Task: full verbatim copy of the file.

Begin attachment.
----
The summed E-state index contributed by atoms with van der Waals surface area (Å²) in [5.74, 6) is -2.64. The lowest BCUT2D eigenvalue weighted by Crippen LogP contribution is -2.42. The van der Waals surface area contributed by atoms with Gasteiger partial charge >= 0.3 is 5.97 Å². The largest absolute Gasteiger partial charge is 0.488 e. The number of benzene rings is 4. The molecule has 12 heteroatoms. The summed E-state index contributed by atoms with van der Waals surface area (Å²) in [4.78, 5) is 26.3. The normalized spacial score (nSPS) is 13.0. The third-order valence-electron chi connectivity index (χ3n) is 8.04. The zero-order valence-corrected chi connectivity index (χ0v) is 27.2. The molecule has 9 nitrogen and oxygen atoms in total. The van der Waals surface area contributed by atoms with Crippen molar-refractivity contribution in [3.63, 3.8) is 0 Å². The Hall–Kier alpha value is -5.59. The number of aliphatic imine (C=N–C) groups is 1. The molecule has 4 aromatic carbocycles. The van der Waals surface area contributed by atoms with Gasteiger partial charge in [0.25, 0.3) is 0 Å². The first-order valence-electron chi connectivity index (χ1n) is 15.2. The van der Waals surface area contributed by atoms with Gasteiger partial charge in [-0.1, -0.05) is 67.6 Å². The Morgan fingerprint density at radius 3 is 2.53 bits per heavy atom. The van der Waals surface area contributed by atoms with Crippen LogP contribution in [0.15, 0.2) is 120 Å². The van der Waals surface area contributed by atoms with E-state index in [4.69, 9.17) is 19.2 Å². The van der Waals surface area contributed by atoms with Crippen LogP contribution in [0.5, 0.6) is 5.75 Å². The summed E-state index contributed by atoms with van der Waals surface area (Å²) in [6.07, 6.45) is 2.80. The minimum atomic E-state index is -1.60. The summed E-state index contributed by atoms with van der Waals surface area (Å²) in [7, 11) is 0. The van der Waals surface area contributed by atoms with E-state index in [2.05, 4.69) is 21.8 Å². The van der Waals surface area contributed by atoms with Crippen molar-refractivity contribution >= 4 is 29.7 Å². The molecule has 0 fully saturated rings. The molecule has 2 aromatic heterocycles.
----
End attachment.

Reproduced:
The summed E-state index contributed by atoms with van der Waals surface area (Å²) in [5.74, 6) is -2.64. The lowest BCUT2D eigenvalue weighted by Crippen LogP contribution is -2.42. The van der Waals surface area contributed by atoms with Gasteiger partial charge >= 0.3 is 5.97 Å². The largest absolute Gasteiger partial charge is 0.488 e. The number of benzene rings is 4. The molecule has 12 heteroatoms. The summed E-state index contributed by atoms with van der Waals surface area (Å²) in [4.78, 5) is 26.3. The normalized spacial score (nSPS) is 13.0. The third-order valence-electron chi connectivity index (χ3n) is 8.04. The zero-order valence-corrected chi connectivity index (χ0v) is 27.2. The molecule has 9 nitrogen and oxygen atoms in total. The van der Waals surface area contributed by atoms with Crippen molar-refractivity contribution in [3.63, 3.8) is 0 Å². The Hall–Kier alpha value is -5.59. The number of aliphatic imine (C=N–C) groups is 1. The molecule has 4 aromatic carbocycles. The van der Waals surface area contributed by atoms with Gasteiger partial charge in [0.25, 0.3) is 0 Å². The first-order valence-electron chi connectivity index (χ1n) is 15.2. The van der Waals surface area contributed by atoms with Gasteiger partial charge in [-0.1, -0.05) is 67.6 Å². The Morgan fingerprint density at radius 3 is 2.53 bits per heavy atom. The van der Waals surface area contributed by atoms with Crippen LogP contribution in [0.15, 0.2) is 120 Å². The van der Waals surface area contributed by atoms with E-state index in [4.69, 9.17) is 19.2 Å². The van der Waals surface area contributed by atoms with Crippen LogP contribution in [0.5, 0.6) is 5.75 Å². The summed E-state index contributed by atoms with van der Waals surface area (Å²) in [6.07, 6.45) is 2.80. The minimum atomic E-state index is -1.60. The summed E-state index contributed by atoms with van der Waals surface area (Å²) in [7, 11) is 0. The van der Waals surface area contributed by atoms with E-state index in [2.05, 4.69) is 21.8 Å². The van der Waals surface area contributed by atoms with Crippen molar-refractivity contribution >= 4 is 29.7 Å². The molecule has 0 fully saturated rings. The molecule has 2 aromatic heterocycles.